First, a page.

For each of these characters, separation is a negative state that Link must work to reverse (when possible). He needs to free Linebeck, Astrid, and Aroo from their imprisonment, Romanos’s needs to step up and take responsibility for his family, Ciela and Oshus need to reunite with their other halves, as does Link need to reunite with and restore Tetra to her former self.
You might have noticed that Phantom Hourglass begins in much the same way as The Wind Waker – Link initially set out to rescue his captured sister, Aryll; now he’s off to find Tetra. However, midway through his journey his adventure became less about reuniting with his sister and more about dealing with the past as represented by the sunken Hyrule.
Here’s where Phantom Hourglass starts to show a shift from the themes established by Wind Waker. Instead of presenting the world of the Ocean King as a remnant of the past that must be discarded, Phantom Hourglass focuses instead on the fact that Link and Tetra must return to where they began. The end result is inevitably the same – they are sent back to the world from which they came – but the reasons are much different.
Whereas Ganon represented the temptation to obsess about the past and the all-consuming desire to keep things suspended in perpetual familiarity, Bellum represents more of a pressing distraction from a current task. Bellum does not kidnap Zelda with any particular goal in mind aside from the assimilation of her life force in order to curb its appetite for power. His threat to the characters is precisely that he has displaced them from where they belong. So, while Wind Waker‘s message was that we should move on from states that have passed away, Phantom Hourglass turns that theme on its head and instead proposes that sometimes we need to put things back the way they were.
The use of the word “world” has often been cited as absolute proof that there’s some kind of interdimensional travel going on here, but it doesn’t have to be so. Wind Waker described the Great Sea in relation to the sunken Hyrule as the “world above the waves.” The Curtain of Twilight, though they were just areas of Hyrule covered in darkness, were described as a “world of shadows.” When Link shrank in size during The Minish Cap, Ezlo declares that he has entered “the world of the Minish.” It seems that in the Zelda series, “worlds” refer to states of being as often as they refer to literal planes of existence.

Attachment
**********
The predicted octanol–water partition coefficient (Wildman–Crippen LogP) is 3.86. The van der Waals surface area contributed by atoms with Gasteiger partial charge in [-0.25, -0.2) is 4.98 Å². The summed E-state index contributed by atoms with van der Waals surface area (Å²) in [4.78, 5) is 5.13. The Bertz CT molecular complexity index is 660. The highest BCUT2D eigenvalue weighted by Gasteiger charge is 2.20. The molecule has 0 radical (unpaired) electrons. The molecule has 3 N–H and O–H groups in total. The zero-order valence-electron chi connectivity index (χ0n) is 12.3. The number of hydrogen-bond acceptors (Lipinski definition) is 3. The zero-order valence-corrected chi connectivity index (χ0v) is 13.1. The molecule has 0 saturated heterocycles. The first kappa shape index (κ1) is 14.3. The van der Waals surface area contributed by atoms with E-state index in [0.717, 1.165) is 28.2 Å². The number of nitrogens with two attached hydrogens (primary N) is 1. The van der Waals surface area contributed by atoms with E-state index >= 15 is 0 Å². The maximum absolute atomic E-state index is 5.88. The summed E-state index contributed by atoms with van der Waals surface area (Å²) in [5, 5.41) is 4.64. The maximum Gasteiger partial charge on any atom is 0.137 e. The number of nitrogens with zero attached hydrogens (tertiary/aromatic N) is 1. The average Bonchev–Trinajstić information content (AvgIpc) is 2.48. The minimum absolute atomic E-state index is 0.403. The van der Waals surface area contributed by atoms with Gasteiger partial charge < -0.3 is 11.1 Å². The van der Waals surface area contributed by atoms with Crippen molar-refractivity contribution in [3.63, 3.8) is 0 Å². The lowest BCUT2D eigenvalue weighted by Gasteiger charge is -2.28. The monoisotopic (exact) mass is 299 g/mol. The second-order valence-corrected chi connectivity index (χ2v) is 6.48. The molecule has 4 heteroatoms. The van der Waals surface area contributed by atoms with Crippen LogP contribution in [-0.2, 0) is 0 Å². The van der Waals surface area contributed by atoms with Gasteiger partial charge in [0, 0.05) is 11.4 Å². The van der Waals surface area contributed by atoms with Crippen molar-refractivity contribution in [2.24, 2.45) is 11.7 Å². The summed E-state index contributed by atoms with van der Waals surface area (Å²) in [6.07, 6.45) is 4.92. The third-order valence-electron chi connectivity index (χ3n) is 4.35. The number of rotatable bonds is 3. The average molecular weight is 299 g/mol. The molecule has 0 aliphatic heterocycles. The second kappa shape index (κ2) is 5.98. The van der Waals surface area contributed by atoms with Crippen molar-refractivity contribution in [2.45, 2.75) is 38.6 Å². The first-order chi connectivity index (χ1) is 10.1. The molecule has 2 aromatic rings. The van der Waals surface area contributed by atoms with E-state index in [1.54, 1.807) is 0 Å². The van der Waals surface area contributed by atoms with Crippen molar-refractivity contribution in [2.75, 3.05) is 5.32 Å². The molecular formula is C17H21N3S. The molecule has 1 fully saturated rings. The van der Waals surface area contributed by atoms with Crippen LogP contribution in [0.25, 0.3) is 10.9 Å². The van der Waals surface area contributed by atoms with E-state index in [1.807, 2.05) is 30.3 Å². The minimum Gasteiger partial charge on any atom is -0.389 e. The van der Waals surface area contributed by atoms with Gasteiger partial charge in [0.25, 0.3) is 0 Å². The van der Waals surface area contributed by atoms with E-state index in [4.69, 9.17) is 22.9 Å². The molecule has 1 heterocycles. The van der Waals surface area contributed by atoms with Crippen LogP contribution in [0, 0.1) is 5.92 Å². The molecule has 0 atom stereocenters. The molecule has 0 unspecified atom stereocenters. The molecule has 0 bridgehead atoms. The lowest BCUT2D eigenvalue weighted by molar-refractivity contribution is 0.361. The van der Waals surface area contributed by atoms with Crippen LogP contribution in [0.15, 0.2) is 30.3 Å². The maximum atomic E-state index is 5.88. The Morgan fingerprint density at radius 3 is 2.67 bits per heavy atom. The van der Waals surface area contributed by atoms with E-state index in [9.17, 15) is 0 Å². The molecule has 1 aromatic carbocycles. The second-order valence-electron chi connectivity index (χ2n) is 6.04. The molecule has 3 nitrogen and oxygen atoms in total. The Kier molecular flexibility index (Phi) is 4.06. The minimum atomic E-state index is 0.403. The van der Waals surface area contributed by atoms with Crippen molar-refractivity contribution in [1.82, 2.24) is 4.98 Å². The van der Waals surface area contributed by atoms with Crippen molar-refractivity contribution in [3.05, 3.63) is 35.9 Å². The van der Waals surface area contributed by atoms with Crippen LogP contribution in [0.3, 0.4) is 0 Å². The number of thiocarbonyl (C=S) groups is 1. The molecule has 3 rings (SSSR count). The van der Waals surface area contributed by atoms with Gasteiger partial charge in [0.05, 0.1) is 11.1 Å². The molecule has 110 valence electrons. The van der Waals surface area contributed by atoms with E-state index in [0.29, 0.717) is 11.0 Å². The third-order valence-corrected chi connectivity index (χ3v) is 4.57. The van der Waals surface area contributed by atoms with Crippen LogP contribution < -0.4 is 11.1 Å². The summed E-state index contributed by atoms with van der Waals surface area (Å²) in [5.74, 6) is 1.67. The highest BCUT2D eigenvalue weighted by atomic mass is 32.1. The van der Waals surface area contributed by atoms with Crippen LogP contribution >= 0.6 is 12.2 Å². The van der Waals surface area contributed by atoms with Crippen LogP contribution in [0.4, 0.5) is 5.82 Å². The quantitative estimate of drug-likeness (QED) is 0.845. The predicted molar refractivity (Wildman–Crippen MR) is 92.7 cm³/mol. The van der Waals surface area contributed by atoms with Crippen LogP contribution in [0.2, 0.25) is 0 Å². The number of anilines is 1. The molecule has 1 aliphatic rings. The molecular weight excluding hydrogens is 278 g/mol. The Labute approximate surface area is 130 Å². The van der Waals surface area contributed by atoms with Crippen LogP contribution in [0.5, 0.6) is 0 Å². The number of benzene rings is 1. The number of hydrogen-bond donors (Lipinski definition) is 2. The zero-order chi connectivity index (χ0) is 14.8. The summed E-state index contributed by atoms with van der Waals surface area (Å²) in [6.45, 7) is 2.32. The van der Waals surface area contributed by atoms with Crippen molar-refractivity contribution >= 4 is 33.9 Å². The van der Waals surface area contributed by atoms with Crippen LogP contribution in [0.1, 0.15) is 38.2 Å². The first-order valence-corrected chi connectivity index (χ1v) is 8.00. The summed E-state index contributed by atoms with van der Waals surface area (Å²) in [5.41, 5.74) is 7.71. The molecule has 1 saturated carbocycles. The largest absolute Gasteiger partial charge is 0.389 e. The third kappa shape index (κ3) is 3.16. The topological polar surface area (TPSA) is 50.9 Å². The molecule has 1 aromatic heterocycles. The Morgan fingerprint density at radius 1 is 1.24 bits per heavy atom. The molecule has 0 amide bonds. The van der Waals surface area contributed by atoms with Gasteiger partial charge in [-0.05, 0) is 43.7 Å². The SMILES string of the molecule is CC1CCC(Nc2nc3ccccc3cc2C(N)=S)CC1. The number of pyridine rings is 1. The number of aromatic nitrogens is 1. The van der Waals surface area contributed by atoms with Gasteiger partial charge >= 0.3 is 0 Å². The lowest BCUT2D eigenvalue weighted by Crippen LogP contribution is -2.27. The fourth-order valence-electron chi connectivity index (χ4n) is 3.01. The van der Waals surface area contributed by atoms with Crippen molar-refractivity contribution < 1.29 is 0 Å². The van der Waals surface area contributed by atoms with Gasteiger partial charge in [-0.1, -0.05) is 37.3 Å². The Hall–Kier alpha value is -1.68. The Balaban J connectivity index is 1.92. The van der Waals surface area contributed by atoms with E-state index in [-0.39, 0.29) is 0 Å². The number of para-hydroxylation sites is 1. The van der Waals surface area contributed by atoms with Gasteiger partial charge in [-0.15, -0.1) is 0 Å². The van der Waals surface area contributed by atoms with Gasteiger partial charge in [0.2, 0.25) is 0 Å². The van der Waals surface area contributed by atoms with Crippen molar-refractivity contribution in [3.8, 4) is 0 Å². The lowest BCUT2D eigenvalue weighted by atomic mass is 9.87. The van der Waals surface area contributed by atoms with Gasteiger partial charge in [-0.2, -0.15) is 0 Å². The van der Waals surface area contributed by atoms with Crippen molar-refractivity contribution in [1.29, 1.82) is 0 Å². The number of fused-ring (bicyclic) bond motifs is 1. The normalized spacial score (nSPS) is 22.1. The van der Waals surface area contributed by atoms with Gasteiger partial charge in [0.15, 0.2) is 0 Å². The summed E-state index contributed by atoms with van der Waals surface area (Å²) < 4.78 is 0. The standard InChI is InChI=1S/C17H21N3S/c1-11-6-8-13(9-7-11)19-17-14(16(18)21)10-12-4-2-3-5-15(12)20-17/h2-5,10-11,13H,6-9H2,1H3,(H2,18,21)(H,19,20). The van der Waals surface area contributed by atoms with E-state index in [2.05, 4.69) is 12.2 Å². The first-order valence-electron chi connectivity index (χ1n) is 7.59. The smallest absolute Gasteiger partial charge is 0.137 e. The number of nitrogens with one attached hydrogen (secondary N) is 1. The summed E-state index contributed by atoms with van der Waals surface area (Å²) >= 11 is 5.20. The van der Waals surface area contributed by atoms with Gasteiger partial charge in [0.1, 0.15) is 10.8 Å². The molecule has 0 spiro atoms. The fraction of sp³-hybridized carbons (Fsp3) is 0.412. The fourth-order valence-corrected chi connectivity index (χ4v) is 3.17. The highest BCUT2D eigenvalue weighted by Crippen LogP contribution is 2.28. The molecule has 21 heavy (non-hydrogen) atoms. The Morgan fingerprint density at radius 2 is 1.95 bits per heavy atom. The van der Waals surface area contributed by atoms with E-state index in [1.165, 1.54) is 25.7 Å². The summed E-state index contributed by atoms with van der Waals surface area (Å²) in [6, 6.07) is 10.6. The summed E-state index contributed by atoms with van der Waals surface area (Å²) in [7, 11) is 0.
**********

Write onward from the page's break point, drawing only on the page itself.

I think the debate about what we’re supposed to understand about the ending of Phantom Hourglass and its implications of separate worlds kind of misses the point. Sure, Link and Tetra have been spatially displaced by the arrival of the Ghost Ship, but more importantly they’ve been removed from their quest to find a new land. Instead of referring to a literal “other world,” the ending could instead refer to a metaphorical division between the troubles of the Ocean King’s sea and Link and Zelda’s original task of finding a new land. The Ocean King is not sending them back to their home dimension, but instead back to the place where they started. And we see that when they return, it’s to exactly the same spot where they began, both spatially and temporally.
Their journey has left them with a sense of coming back to themselves. The Ghost Ship whisked them away to the deepest reaches of the Ocean King’s sea, but now they’re back where they started, with only their experiences and the exhausted Phantom Hourglass to show for what they’ve gone through. It’s very much like our own lives – sometimes distractions can cause us to stray from our main path through life, but when we find our way back we’ve often gained much from those distractions. And when that happens, we know we’re more prepared to face the challenges that lie ahead.
Themes in Motion is a regular article series that plans to cover the major story themes of every game in the Zelda series. As you read, please consider your own reactions to the games’ stories and feel free to reply in the comment sections with any thoughts you may have that differ from or go beyond what is explained in the article. Entries in the series will release every other Tuesday, each covering a different theme.